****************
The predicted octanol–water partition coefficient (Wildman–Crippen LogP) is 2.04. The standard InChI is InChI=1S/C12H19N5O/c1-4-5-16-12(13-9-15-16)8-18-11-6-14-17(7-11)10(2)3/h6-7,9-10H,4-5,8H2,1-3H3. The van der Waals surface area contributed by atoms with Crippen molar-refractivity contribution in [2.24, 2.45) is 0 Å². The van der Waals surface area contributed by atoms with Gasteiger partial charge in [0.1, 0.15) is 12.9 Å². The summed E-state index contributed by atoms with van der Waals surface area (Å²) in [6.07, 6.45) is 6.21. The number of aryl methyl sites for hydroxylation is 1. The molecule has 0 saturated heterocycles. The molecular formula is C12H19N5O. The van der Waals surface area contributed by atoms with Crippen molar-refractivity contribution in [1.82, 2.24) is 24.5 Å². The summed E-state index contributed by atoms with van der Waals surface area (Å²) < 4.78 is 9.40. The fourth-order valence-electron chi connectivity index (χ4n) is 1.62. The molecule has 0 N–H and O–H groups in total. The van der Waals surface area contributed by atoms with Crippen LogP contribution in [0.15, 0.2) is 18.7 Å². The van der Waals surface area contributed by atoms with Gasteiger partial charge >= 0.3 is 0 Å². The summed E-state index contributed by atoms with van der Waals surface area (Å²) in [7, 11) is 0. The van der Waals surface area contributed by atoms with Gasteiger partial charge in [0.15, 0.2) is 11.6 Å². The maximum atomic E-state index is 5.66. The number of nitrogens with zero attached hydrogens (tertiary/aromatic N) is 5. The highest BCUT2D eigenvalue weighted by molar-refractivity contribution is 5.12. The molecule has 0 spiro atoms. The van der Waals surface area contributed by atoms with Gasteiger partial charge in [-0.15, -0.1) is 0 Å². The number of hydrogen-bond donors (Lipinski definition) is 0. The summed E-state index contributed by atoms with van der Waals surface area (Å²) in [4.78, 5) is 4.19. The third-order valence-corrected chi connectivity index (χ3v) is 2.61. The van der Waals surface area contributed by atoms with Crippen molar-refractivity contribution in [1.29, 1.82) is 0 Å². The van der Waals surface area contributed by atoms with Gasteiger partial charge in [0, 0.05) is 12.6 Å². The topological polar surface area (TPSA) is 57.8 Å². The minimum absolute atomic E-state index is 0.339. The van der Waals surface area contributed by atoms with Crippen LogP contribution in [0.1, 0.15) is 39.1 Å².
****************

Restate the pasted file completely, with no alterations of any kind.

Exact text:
The predicted octanol–water partition coefficient (Wildman–Crippen LogP) is 2.04. The standard InChI is InChI=1S/C12H19N5O/c1-4-5-16-12(13-9-15-16)8-18-11-6-14-17(7-11)10(2)3/h6-7,9-10H,4-5,8H2,1-3H3. The van der Waals surface area contributed by atoms with Crippen molar-refractivity contribution in [2.24, 2.45) is 0 Å². The van der Waals surface area contributed by atoms with Gasteiger partial charge in [0.1, 0.15) is 12.9 Å². The summed E-state index contributed by atoms with van der Waals surface area (Å²) in [6.07, 6.45) is 6.21. The number of aryl methyl sites for hydroxylation is 1. The molecule has 0 saturated heterocycles. The molecular formula is C12H19N5O. The van der Waals surface area contributed by atoms with Crippen molar-refractivity contribution in [1.82, 2.24) is 24.5 Å². The summed E-state index contributed by atoms with van der Waals surface area (Å²) < 4.78 is 9.40. The fourth-order valence-electron chi connectivity index (χ4n) is 1.62. The molecule has 0 N–H and O–H groups in total. The van der Waals surface area contributed by atoms with Crippen LogP contribution in [0.15, 0.2) is 18.7 Å². The van der Waals surface area contributed by atoms with Gasteiger partial charge >= 0.3 is 0 Å². The summed E-state index contributed by atoms with van der Waals surface area (Å²) in [7, 11) is 0. The van der Waals surface area contributed by atoms with Gasteiger partial charge in [0.15, 0.2) is 11.6 Å². The maximum atomic E-state index is 5.66. The number of nitrogens with zero attached hydrogens (tertiary/aromatic N) is 5. The highest BCUT2D eigenvalue weighted by molar-refractivity contribution is 5.12. The molecule has 0 spiro atoms. The van der Waals surface area contributed by atoms with Gasteiger partial charge in [-0.15, -0.1) is 0 Å². The number of hydrogen-bond donors (Lipinski definition) is 0. The summed E-state index contributed by atoms with van der Waals surface area (Å²) in [4.78, 5) is 4.19. The third-order valence-corrected chi connectivity index (χ3v) is 2.61. The van der Waals surface area contributed by atoms with Crippen molar-refractivity contribution in [1.29, 1.82) is 0 Å². The van der Waals surface area contributed by atoms with Gasteiger partial charge in [0, 0.05) is 12.6 Å². The topological polar surface area (TPSA) is 57.8 Å². The minimum absolute atomic E-state index is 0.339. The van der Waals surface area contributed by atoms with Crippen LogP contribution in [0.1, 0.15) is 39.1 Å².